Online harassment: “I learned to love these people” – Jérémy Gabriel

Online bullying: “I learned to love these people ;» - Jémy Gabriel


Despite the incalculable death threats and degrading insults that have ruined his life for years, singer Jérémy Gabriel swears that he no longer resents his web stalkers.< /p>

“Today, I am very calm,” he replies, when asked what he thinks of the people who cowardly attacked him.

“I learned to live with that and loving those people because they obviously have a problem. Uttering death threats to someone you've never met… I learned to take the strength it gave me. All the strength I have today is thanks to these people. They gave me the opportunity to become stronger.”

He even announced, Thursday morning, the abandonment of the last civil lawsuit against Mike Ward, ending an eight-year legal saga against the man who had made Jérémy Gabriel the target of cruel jokes in a show presented between 2010 and 2013.

The police

Jérémy Gabriel, to whom Le Journal spoke in the context of a file on online harassment against celebrities, which will appear in the Weekend section, could blame those who harassed him for life for over 100 years. Nobody would judge him.

Between 2015 and 2019, at the height of his disputes with Mike Ward, which he describes as the starting point of this campaign of virtual intimidation, threats, insults and harassment were his daily lot.

“It was all the time. Sometimes we were four or five people moderating on my Facebook page to control messages and filter them. I received several death threats via Messenger, on my Facebook page. Every year, I dealt with a police investigator, in Quebec or Montreal, for death threats made against me. It was part of my daily life to have calls from investigators.”

“In 2017, he continues, a young man took a photo with a gun and said he was going to kill me. He was arrested by the police and served time in prison. When I was doing shows, you had to provide extra security because you didn't know if people were going to come and make trouble. At ANTI, in Quebec City, five years ago, people came to make threats, they had to be kicked out, the police came.”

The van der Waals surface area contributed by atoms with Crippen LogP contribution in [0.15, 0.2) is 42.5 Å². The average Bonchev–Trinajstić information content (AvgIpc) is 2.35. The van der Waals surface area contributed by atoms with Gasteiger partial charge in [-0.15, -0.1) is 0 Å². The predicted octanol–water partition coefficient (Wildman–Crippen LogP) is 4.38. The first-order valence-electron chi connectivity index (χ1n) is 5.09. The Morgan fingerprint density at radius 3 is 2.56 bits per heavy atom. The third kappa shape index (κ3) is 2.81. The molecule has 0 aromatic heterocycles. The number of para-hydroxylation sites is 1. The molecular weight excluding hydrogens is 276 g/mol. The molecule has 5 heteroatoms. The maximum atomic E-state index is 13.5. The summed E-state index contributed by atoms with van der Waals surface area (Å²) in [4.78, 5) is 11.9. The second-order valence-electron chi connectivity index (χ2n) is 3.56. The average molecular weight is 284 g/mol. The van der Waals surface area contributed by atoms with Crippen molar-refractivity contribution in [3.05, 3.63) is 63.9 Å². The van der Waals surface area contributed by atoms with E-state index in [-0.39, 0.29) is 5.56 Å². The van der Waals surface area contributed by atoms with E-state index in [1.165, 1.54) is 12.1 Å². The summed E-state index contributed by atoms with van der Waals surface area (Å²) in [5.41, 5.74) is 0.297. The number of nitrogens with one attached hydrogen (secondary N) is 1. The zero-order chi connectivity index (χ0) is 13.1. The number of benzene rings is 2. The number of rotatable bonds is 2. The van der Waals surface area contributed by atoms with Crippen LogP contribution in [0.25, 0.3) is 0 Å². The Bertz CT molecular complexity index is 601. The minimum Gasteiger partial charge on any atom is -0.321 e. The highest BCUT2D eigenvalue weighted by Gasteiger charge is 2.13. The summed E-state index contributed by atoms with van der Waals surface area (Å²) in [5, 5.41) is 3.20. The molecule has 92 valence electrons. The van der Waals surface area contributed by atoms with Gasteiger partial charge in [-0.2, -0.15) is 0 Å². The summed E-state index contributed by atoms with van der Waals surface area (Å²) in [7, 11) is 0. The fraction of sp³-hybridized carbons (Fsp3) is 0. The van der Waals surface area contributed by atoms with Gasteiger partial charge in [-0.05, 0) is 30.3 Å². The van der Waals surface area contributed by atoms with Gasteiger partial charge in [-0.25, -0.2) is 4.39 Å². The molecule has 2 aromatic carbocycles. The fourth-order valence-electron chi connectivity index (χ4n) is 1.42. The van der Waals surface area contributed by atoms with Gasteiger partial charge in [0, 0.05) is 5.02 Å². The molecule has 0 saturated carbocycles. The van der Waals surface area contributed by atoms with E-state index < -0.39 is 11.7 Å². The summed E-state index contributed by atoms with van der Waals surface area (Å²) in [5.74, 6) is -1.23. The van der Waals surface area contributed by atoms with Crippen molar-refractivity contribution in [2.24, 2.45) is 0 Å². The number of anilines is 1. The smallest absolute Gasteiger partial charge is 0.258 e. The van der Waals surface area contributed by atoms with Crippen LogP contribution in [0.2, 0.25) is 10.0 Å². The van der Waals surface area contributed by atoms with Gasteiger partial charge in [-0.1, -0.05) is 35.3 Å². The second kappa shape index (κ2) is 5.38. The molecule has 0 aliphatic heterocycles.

Difficult for her sisters

There were consequences. Even today, theaters refuse to hire him. Broadcasters didn't want to deal with the chaos, he says.

Even his studies were affected.

“In 2016, when I was studying at Cégep de Limoilou, I was afraid to go there because someone had made threats. He said he knew where I was going to school, that he was going to find me and beat me up.”

His relatives were also targeted. “For my sisters, it was very difficult. They were in high school when it all started. When it got bigger, they changed their surname.”

  • Listen to the Nantel-Durocher meeting broadcast live every day at 3 p.m. via QUB radio:

< strong>Like the weather

How did he put up with this and get through it?

“I don't know. Today, I talk to people about it like we talk about the weather, but it's part of my daily life. You end up accepting your fate. It is certain that it is difficult because you say to yourself: are we going to end up leaving me alone? I understand that people don't like me, but from there to wanting my life or wanting to hurt me physically? It's so much easier to change jobs or just not watch what I'm doing or not listen to my song.”

His storm subsided when another, the pandemic, took hold. lifting. He found a job in a hospital in Quebec and almost completely erased all traces of him on social networks. “That's where it went down.”

Nothing will surprise him

Granting an interview to Journal , Jérémy Gabriel knows only too well that he will receive hateful comments again, but he refuses to be silent.

“It will happen all the time, he says, resigned. I expect… I expect everything. I'm just 26 and there's nothing I haven't heard. I would be really surprised to be surprised.”

“All that, he concludes sadly, because I wanted to sing…”